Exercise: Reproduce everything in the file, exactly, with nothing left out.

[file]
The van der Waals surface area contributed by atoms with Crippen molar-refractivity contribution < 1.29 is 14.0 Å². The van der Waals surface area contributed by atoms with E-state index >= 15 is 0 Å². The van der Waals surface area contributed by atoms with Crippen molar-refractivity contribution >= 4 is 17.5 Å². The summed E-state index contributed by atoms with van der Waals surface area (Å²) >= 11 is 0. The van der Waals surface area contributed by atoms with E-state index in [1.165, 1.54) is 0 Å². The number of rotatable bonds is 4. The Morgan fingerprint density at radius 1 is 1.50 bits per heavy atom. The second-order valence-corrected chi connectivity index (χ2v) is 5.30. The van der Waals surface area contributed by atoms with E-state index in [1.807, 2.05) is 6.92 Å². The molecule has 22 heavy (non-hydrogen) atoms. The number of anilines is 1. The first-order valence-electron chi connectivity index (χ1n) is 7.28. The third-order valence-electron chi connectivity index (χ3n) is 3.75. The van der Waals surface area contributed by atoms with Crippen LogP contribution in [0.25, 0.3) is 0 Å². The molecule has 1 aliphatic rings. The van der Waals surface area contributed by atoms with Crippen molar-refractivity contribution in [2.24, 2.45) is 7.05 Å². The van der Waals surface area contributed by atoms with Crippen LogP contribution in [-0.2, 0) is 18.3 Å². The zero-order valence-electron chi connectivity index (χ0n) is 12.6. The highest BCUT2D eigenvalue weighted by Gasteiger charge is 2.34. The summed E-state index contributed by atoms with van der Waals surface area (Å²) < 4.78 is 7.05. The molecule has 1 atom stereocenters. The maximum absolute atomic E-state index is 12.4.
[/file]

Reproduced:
The van der Waals surface area contributed by atoms with Crippen molar-refractivity contribution < 1.29 is 14.0 Å². The van der Waals surface area contributed by atoms with E-state index >= 15 is 0 Å². The van der Waals surface area contributed by atoms with Crippen molar-refractivity contribution >= 4 is 17.5 Å². The summed E-state index contributed by atoms with van der Waals surface area (Å²) >= 11 is 0. The van der Waals surface area contributed by atoms with E-state index in [1.165, 1.54) is 0 Å². The number of rotatable bonds is 4. The Morgan fingerprint density at radius 1 is 1.50 bits per heavy atom. The second-order valence-corrected chi connectivity index (χ2v) is 5.30. The van der Waals surface area contributed by atoms with E-state index in [1.807, 2.05) is 6.92 Å². The molecule has 22 heavy (non-hydrogen) atoms. The number of anilines is 1. The first-order valence-electron chi connectivity index (χ1n) is 7.28. The third-order valence-electron chi connectivity index (χ3n) is 3.75. The van der Waals surface area contributed by atoms with Crippen LogP contribution in [0.25, 0.3) is 0 Å². The molecule has 1 aliphatic rings. The van der Waals surface area contributed by atoms with Crippen molar-refractivity contribution in [2.24, 2.45) is 7.05 Å². The van der Waals surface area contributed by atoms with Crippen LogP contribution in [-0.2, 0) is 18.3 Å². The zero-order valence-electron chi connectivity index (χ0n) is 12.6. The highest BCUT2D eigenvalue weighted by Gasteiger charge is 2.34. The summed E-state index contributed by atoms with van der Waals surface area (Å²) < 4.78 is 7.05. The molecule has 1 atom stereocenters. The maximum absolute atomic E-state index is 12.4.